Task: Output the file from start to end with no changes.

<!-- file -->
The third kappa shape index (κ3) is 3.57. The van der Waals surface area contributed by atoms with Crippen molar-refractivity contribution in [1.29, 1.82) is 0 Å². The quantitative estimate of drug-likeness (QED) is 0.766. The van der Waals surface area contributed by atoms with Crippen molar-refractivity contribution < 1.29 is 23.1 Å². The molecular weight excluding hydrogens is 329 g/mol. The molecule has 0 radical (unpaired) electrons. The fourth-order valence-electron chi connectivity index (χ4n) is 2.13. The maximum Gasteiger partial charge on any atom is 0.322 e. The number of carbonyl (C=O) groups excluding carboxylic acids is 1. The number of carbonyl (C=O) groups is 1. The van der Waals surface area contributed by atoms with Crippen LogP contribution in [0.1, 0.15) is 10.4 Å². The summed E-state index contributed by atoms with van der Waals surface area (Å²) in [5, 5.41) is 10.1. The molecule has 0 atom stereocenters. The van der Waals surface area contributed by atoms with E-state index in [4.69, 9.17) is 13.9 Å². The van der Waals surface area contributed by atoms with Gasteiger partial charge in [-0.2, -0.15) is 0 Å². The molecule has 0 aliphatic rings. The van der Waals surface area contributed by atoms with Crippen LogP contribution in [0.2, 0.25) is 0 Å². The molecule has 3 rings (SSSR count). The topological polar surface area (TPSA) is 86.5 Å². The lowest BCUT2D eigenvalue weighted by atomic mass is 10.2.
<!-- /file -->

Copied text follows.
The third kappa shape index (κ3) is 3.57. The van der Waals surface area contributed by atoms with Crippen molar-refractivity contribution in [1.29, 1.82) is 0 Å². The quantitative estimate of drug-likeness (QED) is 0.766. The van der Waals surface area contributed by atoms with Crippen molar-refractivity contribution < 1.29 is 23.1 Å². The molecular weight excluding hydrogens is 329 g/mol. The molecule has 0 radical (unpaired) electrons. The fourth-order valence-electron chi connectivity index (χ4n) is 2.13. The maximum Gasteiger partial charge on any atom is 0.322 e. The number of carbonyl (C=O) groups excluding carboxylic acids is 1. The number of carbonyl (C=O) groups is 1. The van der Waals surface area contributed by atoms with Crippen LogP contribution in [0.1, 0.15) is 10.4 Å². The summed E-state index contributed by atoms with van der Waals surface area (Å²) in [5, 5.41) is 10.1. The molecule has 0 atom stereocenters. The van der Waals surface area contributed by atoms with E-state index in [4.69, 9.17) is 13.9 Å². The van der Waals surface area contributed by atoms with Gasteiger partial charge in [-0.2, -0.15) is 0 Å². The molecule has 0 aliphatic rings. The van der Waals surface area contributed by atoms with Crippen LogP contribution in [0.2, 0.25) is 0 Å². The molecule has 3 rings (SSSR count). The topological polar surface area (TPSA) is 86.5 Å². The lowest BCUT2D eigenvalue weighted by atomic mass is 10.2.